Barry Norman’s 101 greatest films: comedy

Find out which movies amused our critic most throughout film history


Some Like It Hot 1959 U 121min BW 


Tony Curtis and Jack Lemmon disguised as female musicians in an all-girl band to escape the Mafia and Monroe at her dizziest and most desirable are enough on their own to make Billy Wilder’s romp a true classic. Add on great dialogue, a wickedly sharp examination of gender and identity, and one of the most memorable last lines in movies, and you have one of the greatest comedies ever. 

Did you know? Wilder was keen to cast Edward G Robinson as one of the gangsters. However, the actor refused to appear alongside George Raft, with whom he had a long-standing feud. So the director not only cast Edward G Robinson Jr as mobster Johnny Paradise, but also had him flip a coin in imitation of Raft and then pop out of a cake to machinegun Raft to death. 

Say it again! “Nobody’s perfect!” Osgood E Fielding III 

Read the full review

Annie Hall (1977 15 89min Colour) 

I could fill this section with Woody Allen movies but this is his best, a funny love story packed with shrewd observations of Manhattan life and pretensions, and gags as sharp as a razor. Allen is the angst-ridden Jewish comedy writer, Diane Keaton the kooky Wasp singer and love interest. All Allen’s neurotic hang-ups are wonderfully on display in one of the few comedies to win the Oscar for best picture. Sample line from Allen: “Hey, don’t knock masturbation. It’s sex with someone I love.”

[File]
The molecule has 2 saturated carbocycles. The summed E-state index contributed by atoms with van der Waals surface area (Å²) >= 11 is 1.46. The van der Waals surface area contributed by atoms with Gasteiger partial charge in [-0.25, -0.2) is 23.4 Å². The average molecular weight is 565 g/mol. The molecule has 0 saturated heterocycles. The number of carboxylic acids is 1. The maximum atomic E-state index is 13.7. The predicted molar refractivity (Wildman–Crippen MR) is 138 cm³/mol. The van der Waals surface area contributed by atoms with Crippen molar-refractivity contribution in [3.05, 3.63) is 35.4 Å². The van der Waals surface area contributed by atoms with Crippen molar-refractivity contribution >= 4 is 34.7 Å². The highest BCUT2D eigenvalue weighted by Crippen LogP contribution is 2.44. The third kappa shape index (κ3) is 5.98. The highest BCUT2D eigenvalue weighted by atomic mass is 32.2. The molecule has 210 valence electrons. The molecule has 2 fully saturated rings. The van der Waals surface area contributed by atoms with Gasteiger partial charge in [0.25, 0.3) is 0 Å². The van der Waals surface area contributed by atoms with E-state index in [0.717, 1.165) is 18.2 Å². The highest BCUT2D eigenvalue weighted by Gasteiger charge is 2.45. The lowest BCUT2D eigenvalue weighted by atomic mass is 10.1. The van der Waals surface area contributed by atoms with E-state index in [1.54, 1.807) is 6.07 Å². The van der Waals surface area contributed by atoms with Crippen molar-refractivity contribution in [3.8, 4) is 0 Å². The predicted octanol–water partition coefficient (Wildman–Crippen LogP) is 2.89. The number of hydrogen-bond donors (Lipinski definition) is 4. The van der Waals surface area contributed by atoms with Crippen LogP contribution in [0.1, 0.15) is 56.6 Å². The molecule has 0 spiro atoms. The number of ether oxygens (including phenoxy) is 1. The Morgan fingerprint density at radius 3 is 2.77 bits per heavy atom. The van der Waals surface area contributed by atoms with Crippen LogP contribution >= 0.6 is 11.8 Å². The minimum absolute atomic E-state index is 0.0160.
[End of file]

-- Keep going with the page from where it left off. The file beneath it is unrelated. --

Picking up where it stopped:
Did you know? The scene where Woody Allen sneezes into a pile of cocaine happened by accident. Allen was forced to recut the film after the preview audience laughed for too long through the jokes that immediately followed. 

Say it again! “Don’t you see, the rest of the country looks upon New York like we’re left-wing, communist, Jewish, homosexual pornographers? I think of us that way sometimes and I live here.” Alvy Singer